Jaw pain or Facial pain

Aug 01 2022

Many adults suffer from chronic jaw and facial pain. Some common symptoms include pain in or around the ear, tenderness of the jaw, pain when biting, or headaches. Many things can cause facial pain, which can make it difficult to diagnose and treat. Your dentist will conduct a thorough exam, which may include X-rays, to determine the cause of the pain.

Possible causes of jaw pain or facial pain include:

  • sinus problems
  • toothache
  • infections
  • arthritis
  • injury
  • tooth grinding/Bruxism
  • periodontal disease

Sinus problems

A sinus infection (sinusitis) can cause a toothache. The pain in the upper back teeth is a fairly common symptom of sinus conditions. The sinuses are pairs of empty spaces in your skull connected to the nasal cavity. If you have sinusitis, the tissues in those spaces become inflamed, often causing pain.

Toothache

Toothache occurs from inflammation of the central portion of the tooth called the pulp. The pulp contains nerve endings that are very sensitive to pain. Inflammation to the pulp or pulpitis may be caused by dental cavities, trauma, and infection. Referred pain from the jaw may cause you to have symptoms of a toothache.

Infections

Bacteria can enter the innermost part of the tooth through either a deep cavity or a chip or crack in your tooth. The resulting infection and inflammation can cause an abscess at the tip of the root. A tooth abscess is a pocket of pus that’s caused by a bacterial infection.

Arthritis

Arthritis can affect the temporomandibular joint (TMJ) that opens and closes the mouth, sometimes making it painful to open and close your mouth. Different oral Infections can also occur: Bacterial infections can cause swelling around your tooth or over the jaw, severe pain, fever, and swollen nodes around your jaw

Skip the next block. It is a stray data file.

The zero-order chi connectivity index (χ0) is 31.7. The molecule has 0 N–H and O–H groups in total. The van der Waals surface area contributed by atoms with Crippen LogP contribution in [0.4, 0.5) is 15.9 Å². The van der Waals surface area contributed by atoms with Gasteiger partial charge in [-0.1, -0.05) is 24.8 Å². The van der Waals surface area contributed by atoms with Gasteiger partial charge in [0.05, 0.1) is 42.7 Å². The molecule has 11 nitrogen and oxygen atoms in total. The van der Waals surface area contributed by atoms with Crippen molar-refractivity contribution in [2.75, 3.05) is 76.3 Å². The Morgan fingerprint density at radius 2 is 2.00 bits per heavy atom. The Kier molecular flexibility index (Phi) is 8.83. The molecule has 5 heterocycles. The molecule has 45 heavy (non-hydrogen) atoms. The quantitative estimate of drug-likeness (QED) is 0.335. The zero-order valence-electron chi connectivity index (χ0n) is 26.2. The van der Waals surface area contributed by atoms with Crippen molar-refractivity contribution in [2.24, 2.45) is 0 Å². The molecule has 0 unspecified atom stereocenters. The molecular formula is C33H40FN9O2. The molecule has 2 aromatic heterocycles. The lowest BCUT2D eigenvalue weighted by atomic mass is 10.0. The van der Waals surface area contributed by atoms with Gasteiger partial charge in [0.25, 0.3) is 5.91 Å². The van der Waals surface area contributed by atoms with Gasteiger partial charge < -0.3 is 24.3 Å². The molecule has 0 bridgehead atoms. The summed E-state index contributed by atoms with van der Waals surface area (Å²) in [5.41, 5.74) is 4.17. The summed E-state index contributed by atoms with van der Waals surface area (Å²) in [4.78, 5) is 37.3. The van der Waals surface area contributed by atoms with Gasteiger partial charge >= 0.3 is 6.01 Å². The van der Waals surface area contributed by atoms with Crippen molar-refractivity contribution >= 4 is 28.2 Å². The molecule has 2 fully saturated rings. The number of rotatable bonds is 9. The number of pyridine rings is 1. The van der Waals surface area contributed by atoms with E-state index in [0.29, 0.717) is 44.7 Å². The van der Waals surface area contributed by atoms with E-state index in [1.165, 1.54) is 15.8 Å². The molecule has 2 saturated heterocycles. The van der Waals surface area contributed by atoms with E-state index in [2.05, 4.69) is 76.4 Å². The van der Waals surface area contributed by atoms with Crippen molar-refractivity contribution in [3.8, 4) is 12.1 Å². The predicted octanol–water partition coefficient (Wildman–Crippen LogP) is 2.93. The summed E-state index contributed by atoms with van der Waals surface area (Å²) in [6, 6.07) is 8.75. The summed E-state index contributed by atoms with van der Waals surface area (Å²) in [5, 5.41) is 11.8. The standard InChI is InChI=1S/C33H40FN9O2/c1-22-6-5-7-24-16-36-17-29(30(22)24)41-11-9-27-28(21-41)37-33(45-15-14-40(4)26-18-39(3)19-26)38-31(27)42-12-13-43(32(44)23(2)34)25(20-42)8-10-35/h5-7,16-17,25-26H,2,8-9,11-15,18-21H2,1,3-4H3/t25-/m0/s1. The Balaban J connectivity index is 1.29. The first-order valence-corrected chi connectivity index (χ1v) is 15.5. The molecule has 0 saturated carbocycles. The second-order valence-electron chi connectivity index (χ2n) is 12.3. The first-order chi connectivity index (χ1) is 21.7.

Injuries

Traumatic dental injuries often occur as a result of an accident or sports injury. The majority of these injuries are minor – chipped teeth. It’s less common to dislodge your tooth or have it knocked completely out but these injuries are more severe. Treatment depends on the type, location, and severity of each injury.

Bruxism/ Tooth grinding

Bruxism (BRUK-siz-um) is a condition in which you grind, gnash or clench your teeth. If you have bruxism, you may unconsciously clench your teeth when you’re awake (awake bruxism) or clench or grind them during sleep (sleep bruxism). Sleep bruxism is considered a sleep-related movement disorder

Periodontal disease

Periodontitis is gum disease. It is a chronic inflammatory disease that is triggered by bacterial microorganisms and involves a severe chronic inflammation that causes the destruction of the tooth-supporting apparatus and can lead to tooth loss. It can also lead to other health problems.

Your dentist’s plan for treatment will depend on the source of your facial pain, but recommendations may include:

  • mouth protector
  • muscle relaxants
  • exercises
  • anti-inflammatory drugs
  • antibiotics
  • root canal therapy
  • periodontal treatment
  • extraction

If you suffer from jaw pain or facial pain, speak with your dentist or physician for diagnosis and treatment.

https://www.mouthhealthy.org/en/az-topics/j/jaw-pain

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